Hotter Than Georgia Asphalt: Adam Gwon's "Ordinary Days" at SCR

Adam Gwon's new musical, Ordinary Days, is so damn good that it makes me want to touch myself (as all good things should). I went to opening night at South Coast Repertory in Costa Mesa, California, this past Saturday, and being in Yes-on-8 country didn't even phase me one bit—before the show, I boldly walked through the mall giving people looks like I wanted to spit on them. (Just kidding, Orange County—you know I love you.)

Ordinary Days is a small-scale, four-actor musical in the vein of Jonathan Larson's small-scale, three-actor Tick, Tick...Boom!, which I loved. (Um, hello!, Joey McIntyre in the lead, and he touched my shoulder afterward! Shut up!)

I was resistant to Days at first, thinking, "Oh my god, if I have to watch whiny New York artists sing about their problems for 90 minutes, I'm going to punch myself in the stomach." I'll only watch whiny New York artists sing about their problems if it's Rent or the aforementioned Tick, Tick...Boom! (I am a preteen girl—so what?! Shut up!) I was also thinking, "And if they start 'talk-singing' because composers these days love love love Sondheim, I'm going to punch my theater companion, Louise, in the stomach."

But you know what? The songs are great—catchy music, clever lyrics. The actors do do some of that 'talk-singing' (do you know what I'm talking about?!), but I didn't mind it because Gwon also has a terrific ear for melody. You get the feeling he listens to pop songs too. I mean, don't you sometimes wonder if theater composers listen to anything other than Sondheim CDs? Jesus Christ, that's why people cream their pants over things like the Green Day musical. Pop music is fun.

[Composer Adam Gwon]

You know what else? The New Yorkers in this show have problems, sure, but I wanted to listen. You know why? Gwon's worldview is so heartfelt and refreshingly uncynical (snark needs a break, after all) that you want to root for these characters. The show features parallel plotlines involving one guy pining to make his girlfriend his wife and another guy pining to make a stranger his f@g hag. I never really thought you had to court f@g hags, like it was something you had to do on the level of romance, but, hey, things are tough in New York.

And you know what else? Jesus Christ, the guys in it are hot. And they can sing like it's nobody's business. (So can the women, but you'll have to go to another blog to hear about their hotness.)

I heard through the grapevine that one of the actors, who also has a singing career, has a significant cougar following, (well, he posts shirtless shots of himself on his website, so it was inevitable, I guess), and I realized how great it must be to be able to say, "I have a significant cougar following." I don't know what his aspirations are, but he doesn't need to have any. He has arrived.

As Louise and I left the theater, I did ask her if the women characters sometimes came across as a bit shrewish to her. They did, and we speculated as to why that was so. My guess? When you put that much guy hotness on stage, it creates a shift in the space-time continuum and it distorts all women who get caught in its crossfire.

Oh, look, cheap bastards, Pay Your Age Nights!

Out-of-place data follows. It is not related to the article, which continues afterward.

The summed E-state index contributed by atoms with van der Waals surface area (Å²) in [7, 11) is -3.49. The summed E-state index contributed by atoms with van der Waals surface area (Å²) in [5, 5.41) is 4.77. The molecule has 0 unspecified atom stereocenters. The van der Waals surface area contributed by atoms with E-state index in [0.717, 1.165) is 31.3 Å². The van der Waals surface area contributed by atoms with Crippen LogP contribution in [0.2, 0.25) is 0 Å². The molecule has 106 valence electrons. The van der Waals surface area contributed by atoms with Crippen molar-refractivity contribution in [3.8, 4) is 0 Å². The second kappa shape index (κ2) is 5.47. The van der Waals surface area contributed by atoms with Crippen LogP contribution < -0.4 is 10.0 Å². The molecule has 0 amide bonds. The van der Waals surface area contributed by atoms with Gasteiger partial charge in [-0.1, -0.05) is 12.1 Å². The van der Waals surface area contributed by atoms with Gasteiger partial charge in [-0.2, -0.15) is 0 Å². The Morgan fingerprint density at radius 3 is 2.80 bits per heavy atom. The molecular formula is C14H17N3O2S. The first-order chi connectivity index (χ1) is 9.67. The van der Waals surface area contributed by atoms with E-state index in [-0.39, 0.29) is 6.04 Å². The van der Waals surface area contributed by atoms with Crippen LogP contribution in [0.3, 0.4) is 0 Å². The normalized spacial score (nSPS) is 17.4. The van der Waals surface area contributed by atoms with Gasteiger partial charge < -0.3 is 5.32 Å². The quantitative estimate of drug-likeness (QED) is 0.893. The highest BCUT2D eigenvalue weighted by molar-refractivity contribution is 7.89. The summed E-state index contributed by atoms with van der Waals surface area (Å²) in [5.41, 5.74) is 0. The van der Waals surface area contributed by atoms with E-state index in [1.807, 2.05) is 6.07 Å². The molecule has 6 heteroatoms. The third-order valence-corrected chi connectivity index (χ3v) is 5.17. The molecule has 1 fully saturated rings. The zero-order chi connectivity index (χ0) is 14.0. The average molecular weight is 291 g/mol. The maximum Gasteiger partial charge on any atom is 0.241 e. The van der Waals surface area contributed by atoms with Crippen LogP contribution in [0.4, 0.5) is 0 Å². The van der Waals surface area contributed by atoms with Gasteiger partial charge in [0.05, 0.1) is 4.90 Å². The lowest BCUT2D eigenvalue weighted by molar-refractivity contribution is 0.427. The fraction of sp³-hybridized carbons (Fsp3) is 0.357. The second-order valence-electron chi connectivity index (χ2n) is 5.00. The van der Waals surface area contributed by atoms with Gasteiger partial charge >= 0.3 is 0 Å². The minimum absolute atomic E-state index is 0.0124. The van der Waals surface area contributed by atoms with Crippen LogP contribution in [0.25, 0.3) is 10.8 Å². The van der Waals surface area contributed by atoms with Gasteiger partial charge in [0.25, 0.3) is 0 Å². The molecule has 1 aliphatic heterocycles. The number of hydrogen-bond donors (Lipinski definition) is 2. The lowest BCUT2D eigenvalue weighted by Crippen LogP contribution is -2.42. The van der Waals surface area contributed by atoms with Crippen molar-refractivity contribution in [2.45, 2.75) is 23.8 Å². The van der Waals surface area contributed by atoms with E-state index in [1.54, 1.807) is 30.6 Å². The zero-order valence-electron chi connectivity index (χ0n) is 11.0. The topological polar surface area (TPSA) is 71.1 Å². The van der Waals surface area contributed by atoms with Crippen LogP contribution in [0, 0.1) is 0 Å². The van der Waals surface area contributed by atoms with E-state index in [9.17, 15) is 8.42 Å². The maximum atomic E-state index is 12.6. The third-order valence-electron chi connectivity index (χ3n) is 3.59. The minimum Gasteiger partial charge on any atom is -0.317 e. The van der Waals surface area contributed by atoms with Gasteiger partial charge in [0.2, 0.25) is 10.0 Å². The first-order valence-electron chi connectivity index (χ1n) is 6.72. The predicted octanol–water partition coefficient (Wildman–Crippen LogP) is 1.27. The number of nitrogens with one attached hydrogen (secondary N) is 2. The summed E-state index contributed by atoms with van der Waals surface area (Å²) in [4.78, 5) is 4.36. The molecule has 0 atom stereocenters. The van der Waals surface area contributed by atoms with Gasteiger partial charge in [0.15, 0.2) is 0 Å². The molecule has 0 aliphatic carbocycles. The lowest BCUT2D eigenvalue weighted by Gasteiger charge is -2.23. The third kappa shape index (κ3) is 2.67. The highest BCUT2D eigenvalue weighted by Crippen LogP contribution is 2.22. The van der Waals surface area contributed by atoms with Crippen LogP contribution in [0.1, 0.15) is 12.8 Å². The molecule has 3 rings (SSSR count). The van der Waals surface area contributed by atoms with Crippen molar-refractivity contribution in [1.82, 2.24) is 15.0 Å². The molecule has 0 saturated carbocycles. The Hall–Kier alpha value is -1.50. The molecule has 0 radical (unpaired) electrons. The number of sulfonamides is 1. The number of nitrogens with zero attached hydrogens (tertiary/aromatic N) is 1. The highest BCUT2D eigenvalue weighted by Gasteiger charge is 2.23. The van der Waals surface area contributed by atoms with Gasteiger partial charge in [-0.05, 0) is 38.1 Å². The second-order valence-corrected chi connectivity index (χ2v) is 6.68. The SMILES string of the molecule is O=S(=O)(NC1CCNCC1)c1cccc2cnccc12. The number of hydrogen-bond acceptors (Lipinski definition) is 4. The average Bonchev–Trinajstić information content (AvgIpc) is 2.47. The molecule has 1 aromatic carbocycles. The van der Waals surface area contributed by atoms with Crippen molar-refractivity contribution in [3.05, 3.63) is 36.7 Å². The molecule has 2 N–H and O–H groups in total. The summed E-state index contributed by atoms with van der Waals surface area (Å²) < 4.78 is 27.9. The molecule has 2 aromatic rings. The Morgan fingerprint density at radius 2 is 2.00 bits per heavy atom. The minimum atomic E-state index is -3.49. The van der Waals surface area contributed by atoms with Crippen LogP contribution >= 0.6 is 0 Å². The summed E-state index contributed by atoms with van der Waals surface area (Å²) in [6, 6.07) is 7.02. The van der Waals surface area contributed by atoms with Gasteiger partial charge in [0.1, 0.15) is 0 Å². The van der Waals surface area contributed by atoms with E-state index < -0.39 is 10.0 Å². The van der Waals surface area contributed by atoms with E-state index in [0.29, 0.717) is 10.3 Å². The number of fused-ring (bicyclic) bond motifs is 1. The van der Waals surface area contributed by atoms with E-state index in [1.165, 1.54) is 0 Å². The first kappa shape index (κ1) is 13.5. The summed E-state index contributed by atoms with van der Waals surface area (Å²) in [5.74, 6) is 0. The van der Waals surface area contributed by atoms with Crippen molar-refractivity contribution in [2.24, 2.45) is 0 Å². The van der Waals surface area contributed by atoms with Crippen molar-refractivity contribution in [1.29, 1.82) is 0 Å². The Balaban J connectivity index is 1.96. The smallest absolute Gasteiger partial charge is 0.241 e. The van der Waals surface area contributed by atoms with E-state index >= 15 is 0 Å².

Ordinary Days by Adam Gwon runs through January 24, 2010, at South Coast Repertory in Costa Mesa, California.


By the way, I've been to a bunch of shows over the last few months, but I somehow didn't get around to blogging about them and I probably never will. (Oh, the demands of celebrity!) But it occurred to me that I should probably log them here for personal future reference:
  • And God Created Great Whales by Rinde Eckert, University of Southern California, Los Angeles, California
  • August: Osage County by Tracy Letts, Ahmanson Theatre, Los Angeles, California
  • The Conquest of the South Pole by Manfred Karge, The Smith and Martin Company, Los Angeles, California
  • F*cking Men by Joe DiPietro, Celebration Theatre, Los Angeles, California
  • Grace Kim and the Spiders From Mars by Philip W. Chung, Lodestone Theatre Ensemble, Burbank, California
  • Po Boy Tango by Kenneth Lin, East West Players, Los Angeles, California
  • Songs for a New World by Jason Robert Brown, Yes and...Productions, Los Angeles, California
  • Stop Kiss by Diana Son, Rogue Machine, Los Angeles, California
  • Tree by Julie Herbert, Ensemble Studio Theatre, Los Angeles, California


  1. The guys really were very hot, but you'll have to read about that in my own post, tomorrow.

    So, listen, Mr. Sondheim-hater, you'd better watch your reactive punch reflex 'cause this ex-New Yorker's known to pack a mean left hook, herself!

    & Viva Great Musical Theater!

  2. BTW, my kids think that Pay Your Age is Age-Biased.
    Juliet said "That's mean! What if you're 80?! Who came up with that?"

  3. I don't hate Sondheim! I just have issues with "talk-signing." I like it when songs are sung and dialogue is spoken. When it's halfway, I'm, like, make a commitment!

    As for Juliet, tell her that I think 80-year-olds should pay $80. Serves 'em right. (For what, I'm not sure--but serves 'em right!)

  4. Yeah, "Seniors." As if.

    I'll tell you why they should pay $80 if they are 80 is because they think they're so fancy getting all those discount meals all the time, that's why!

    Just because they're old they get some "break?" Not fair.